be specified), with the averaging being done on the same energy basis as
used for SEL. SEL and Leq are closely related, differing by (a) whether
they are applied over a specific time period or over an event, and (b) whether
the duration of the event is included or divided out.
Just as SEL has proven to be a good measure of the noise impact of a single event, Leq has been established to be a good measure of the impact of a series of events during a given time period. Also, while Leq is defined as an average, it is effectively a sum over that time period and is thus a measure of the cumulative impact of noise.
Noise tends to be more intrusive at night than during the day. This effect
is accounted for by applying a 10-dB penalty to events that occur after
10 PM and before 7 AM. If Leq is computed over a 24-hour period with this
nighttime penalty applied, the result is the day-night average sound level
(Ldn or DNL). Ldn is the community noise metric recommended by the U.S.
Environmental Protection Agency (U.S. Environmental Protection Agency, 1972)
and has been adopted by most federal agencies (Federal Interagency Committee
on Noise, 1992). It has been well established that Ldn correlates well with
community response to noise (Schultz, 1978; Finegold et al., 1994).
The state of California quantifies noise by Community Noise Exposure
Level (CNEL). This metric is similar to Ldn except that a penalty of 5 dB
is applied to sounds in the evening, after 7:00 p.m. and before 10:00 p.m.
It was noted earlier that, for impulsive sounds, C-weighting is more
appropriate than A-weighting. The day-night average sound level can be computed
for C-weighted noise, and is denoted LCdn or CDNL. This procedure has been
standardized, and impact interpretive criteria similar to those for Ldn
have been developed (CHABA, 1981).
1.2 DESCRIPTORS OF SONIC BOOMS
Figure A-2 shows time histories (pressure versus time) for the two types
of sonic boom signatures generated by launch vehicles: N-wave carpet booms
and U-wave focus booms. Each consists of a pair of shock waves connected
by a linear expansion (N-wave) or a U-shaped curve (U-wave). Each type of
boom is well described by its peak overpressure in pounds per square foot
(psf), and its duration in milliseconds (msec). Duration tends to have a
minor effect on impact, so the peak pressure is all that is normally required.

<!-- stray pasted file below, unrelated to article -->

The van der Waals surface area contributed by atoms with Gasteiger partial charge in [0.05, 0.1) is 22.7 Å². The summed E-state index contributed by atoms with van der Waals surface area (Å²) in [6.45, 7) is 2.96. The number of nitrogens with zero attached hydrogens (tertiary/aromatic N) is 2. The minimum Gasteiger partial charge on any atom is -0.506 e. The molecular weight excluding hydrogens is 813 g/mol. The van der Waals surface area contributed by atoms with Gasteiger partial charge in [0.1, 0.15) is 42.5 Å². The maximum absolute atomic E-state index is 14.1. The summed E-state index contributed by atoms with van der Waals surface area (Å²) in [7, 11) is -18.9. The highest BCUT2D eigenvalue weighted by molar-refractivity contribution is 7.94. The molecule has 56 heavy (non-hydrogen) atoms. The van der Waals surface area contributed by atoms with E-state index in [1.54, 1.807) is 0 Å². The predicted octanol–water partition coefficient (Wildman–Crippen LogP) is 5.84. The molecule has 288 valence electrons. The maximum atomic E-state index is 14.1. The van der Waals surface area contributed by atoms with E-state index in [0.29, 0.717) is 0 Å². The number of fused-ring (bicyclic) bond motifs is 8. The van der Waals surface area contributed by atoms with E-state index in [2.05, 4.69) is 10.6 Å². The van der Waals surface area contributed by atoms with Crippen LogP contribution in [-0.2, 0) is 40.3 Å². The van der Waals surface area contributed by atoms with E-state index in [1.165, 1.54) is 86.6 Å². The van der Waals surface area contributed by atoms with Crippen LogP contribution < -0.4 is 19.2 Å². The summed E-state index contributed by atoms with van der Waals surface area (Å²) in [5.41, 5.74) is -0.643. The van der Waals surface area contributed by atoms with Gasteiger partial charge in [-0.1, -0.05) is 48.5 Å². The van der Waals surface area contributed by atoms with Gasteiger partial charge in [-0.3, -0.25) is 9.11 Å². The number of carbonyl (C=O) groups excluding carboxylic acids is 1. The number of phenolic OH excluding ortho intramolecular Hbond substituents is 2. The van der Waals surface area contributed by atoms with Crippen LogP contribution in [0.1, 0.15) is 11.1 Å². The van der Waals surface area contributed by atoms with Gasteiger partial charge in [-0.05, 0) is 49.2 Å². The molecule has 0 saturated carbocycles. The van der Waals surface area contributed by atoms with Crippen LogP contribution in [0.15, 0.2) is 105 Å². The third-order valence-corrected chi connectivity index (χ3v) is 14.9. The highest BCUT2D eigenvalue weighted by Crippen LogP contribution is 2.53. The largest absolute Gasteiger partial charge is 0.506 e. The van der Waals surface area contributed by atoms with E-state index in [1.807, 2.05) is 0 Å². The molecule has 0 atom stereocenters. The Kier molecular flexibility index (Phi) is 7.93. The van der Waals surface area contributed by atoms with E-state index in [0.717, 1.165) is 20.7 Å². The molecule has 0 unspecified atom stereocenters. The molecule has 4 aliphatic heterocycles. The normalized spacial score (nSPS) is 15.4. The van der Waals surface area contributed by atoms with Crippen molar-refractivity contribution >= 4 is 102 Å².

For assessment of impact via LCdn as discussed in Section 1.0, the peak
pressure is related in a simple way to CSEL, from which LCdn can be constructed.
The peak pressure P (psf) is converted to the peak level (Lpk) dB by the
Lpk = 127.6 + 20 log10 P (A-1)
CSEL is then given by Plotkin (1993):
CSEL = Lpk - 26 (N-wave) (A-2)
CSEL = Lpk - 29 (U-wave) (A-3)
2.0 NOISE EFFECTS
Studies of community annoyance to numerous types of environmental noise
show that Ldn is the best measure of impact. Schultz (1978) showed a consistent
relationship between Ldn and annoyance. This relationship, referred to as
the ìSchultz curveî, has been reaffirmed and updated over the
years (Fidell et al., 1991; Finegold et al., 1994). Figure A-3 shows the
current version of the Schultz curve.
Some time ago Ldn of 55 dB or less had been identified as a threshold
below which adverse impacts to noise are not expected (U.S. Environmental
Protection Agency, 1972). It can be seen from Figure A-3 that this is a
region where a small percentage of people are highly annoyed. Ldn of 65
dB is widely accepted as a level above which some adverse impact should
be expected (Federal Interagency Committee on Noise, 1992), and it is seen
from Figure A-3 that about 15 percent of people are highly annoyed at that
A limitation of the Schultz curve is that it is based on long-term exposure
to noise. The proposed action is for a single launch. Therefore, analysis
in the current study examines this on a single-event basis.
2.2 SPEECH INTERFERENCE
Conversational speech is in the 60 to 65 dB range, and interference with
this can occur when noise enters or exceeds this range. Speech interference
is one of the primary causes of annoyance. The Schultz curve incorporates
the aggregate effect of speech interference on noise impact.
Because only one launch is planned, and noise would last for only a few
minutes, speech interference is not expected to be a significant impact.
2.3 SLEEP INTERFERENCE
Sleep interference is commonly believed to be a significant noise impact.
The 10-dB nighttime penalty in Ldn is based primarily on sleep interference.
Recent studies, however, show that sleep interference is much less than
had been previously believed (Pearsons et al., 1989; Ollerhead, 1992).
Traditional studies of sleep disturbance indicate that interference can
occur at levels as low as 45 dB. Data indicates that at indoor SEL of 70
dB, about 20 percent of people will awaken (Federal Interagency Committee
on Noise, 1992). Assuming a nominal outdoor-to-indoor noise reduction of
20 dB, these correspond to outdoor sound exposure levels of 65 dB and 90
dB, respectively. Note that the awakening threshold is comparable to the
threshold of outdoor speech interference.
2.4 TASK INTERFERENCE
Due to startle effects, some task interference may occur to sonic booms.
High levels of rocket noise may cause some task interference close to the
launch sites. It is difficult to estimate degrees of task interference,
since this is highly dependent on specific tasks. Startle from sonic booms
is often stated as a concern, but there are no credible reported incidents
of harm from sonic boom startle. Task interference from rocket noise is
expected to occur at higher levels than speech interference.
2.5 HEARING LOSS